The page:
︎︎︎ About

With 5G as a narrative and framework, this design project explores future use cases and discusses the impact it could have on our society.

︎︎︎ Artifacts

  1. Autonomous Decisions
  2. Remote Work
  3. Fake Society
  4. Cultural Streaming
  5. Decentralized Health
  6. Contagion Mapping
  7. Digital Education
  8. Connectivity as Real Estate
  9. Virtual Shopping

︎︎︎ Final Reflections

We are in the middle of a connectivity-shift, where 5G is expanding every day.

︎︎︎Picture Library

Contagion Mapping

What if positioning services had millimetre precision?

This artifact addresses the potential of precision positioning in an application for mapping out crowds, reducing the risk of contamination and the spread of diseases during a pandemic.

5G and feasibility

With the enhanced positioning capabilities of 5G, especially in places with a high density of base stations like cities, one could pinpoint a devices’ location down to the centi- or millimetre. In combination with the increased capacity provided by the network, this could make services like the already existing “smittestop” be more detailed, and provide highly accurate movement patterns, warning people at risk.

This is an example of an existing service that would work significantly better in combination with 5G. Compared to the existing service, the 5G edition might even be able to distinguish two people being separated by a thin wall or glass pane, even though they are less than a metre apart. The increased security of 5G could also increase adoption rates of the application, as security tied to data and privacy is a major concern.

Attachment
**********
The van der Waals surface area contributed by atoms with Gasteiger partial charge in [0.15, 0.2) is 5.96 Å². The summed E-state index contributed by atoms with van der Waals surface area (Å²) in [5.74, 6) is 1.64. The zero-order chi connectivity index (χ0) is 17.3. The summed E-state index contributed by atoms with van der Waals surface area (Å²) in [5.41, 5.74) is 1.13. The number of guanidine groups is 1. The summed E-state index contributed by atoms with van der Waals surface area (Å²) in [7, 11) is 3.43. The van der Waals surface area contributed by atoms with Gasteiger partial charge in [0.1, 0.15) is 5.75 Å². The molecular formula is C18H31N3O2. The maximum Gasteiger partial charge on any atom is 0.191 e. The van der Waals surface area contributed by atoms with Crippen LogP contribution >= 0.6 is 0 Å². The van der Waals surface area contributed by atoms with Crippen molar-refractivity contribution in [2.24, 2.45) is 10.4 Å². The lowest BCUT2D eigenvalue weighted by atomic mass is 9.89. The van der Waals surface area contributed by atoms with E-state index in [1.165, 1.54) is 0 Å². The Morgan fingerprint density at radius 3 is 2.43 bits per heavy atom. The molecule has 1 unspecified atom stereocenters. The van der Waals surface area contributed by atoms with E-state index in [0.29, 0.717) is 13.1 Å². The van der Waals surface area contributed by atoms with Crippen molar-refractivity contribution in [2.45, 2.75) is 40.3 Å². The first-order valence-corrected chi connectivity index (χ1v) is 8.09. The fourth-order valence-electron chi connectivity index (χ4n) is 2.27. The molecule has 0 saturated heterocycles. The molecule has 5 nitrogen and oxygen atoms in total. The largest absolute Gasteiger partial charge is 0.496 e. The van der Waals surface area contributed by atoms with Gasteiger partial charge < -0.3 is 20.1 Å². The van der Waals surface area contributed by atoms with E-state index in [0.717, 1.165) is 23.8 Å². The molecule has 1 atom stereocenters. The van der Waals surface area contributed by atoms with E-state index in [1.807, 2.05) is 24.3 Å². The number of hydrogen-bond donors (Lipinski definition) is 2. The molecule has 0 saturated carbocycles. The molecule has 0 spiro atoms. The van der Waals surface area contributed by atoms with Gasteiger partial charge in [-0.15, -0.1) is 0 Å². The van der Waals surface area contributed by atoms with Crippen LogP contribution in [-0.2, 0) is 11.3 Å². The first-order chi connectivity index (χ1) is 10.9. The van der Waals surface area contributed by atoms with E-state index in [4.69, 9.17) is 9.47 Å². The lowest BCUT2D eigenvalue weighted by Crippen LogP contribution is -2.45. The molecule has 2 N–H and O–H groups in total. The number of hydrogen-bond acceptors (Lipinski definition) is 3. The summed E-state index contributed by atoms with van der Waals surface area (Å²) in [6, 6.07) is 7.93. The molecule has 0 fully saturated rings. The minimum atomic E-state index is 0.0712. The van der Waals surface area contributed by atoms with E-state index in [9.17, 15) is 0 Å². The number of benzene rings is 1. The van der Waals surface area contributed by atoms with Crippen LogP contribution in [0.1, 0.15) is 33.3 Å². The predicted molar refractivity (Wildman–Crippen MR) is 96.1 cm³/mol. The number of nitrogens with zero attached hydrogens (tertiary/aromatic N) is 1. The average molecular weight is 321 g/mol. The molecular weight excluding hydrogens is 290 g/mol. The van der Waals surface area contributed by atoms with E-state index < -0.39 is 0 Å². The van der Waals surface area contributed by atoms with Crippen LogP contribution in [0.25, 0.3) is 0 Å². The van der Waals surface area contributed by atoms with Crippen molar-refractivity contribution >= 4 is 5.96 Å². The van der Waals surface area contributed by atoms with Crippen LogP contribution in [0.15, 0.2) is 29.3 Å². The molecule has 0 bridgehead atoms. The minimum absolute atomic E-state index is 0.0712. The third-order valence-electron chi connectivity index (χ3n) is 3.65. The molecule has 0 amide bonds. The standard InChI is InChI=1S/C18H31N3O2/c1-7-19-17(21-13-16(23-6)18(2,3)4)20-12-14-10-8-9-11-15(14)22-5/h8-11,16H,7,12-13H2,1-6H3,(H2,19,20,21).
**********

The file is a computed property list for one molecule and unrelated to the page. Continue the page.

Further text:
A controversial topic during the COVID-19 pandemic has been the newly developed app “smittestopp”. The app collects positioning data from its users, in order to provide warnings about potential disease. The use of the application has sparked a large debate drawing parallels to how google sells positioning data about their users to the highest bidder. NRK made a case on this, showing how easy it is to buy positioning data and using the data to pinpoint the movement pattern of individuals.

With 5G the accuracy of positioning services could offer millimetre precision, which could be used to track your movement in extreme detail.  This could mean that services collecting positioning data could analyze your movements and know where your bedroom is, or how long you have been sitting on the toilet, at least if you bring your phone. What if your positioning data was a way of paying for ‘free’ applications? Do we feel comfortable with big corporations knowing our every move?

The questions we ask through this artifact involve the future of position tracking and data privacy.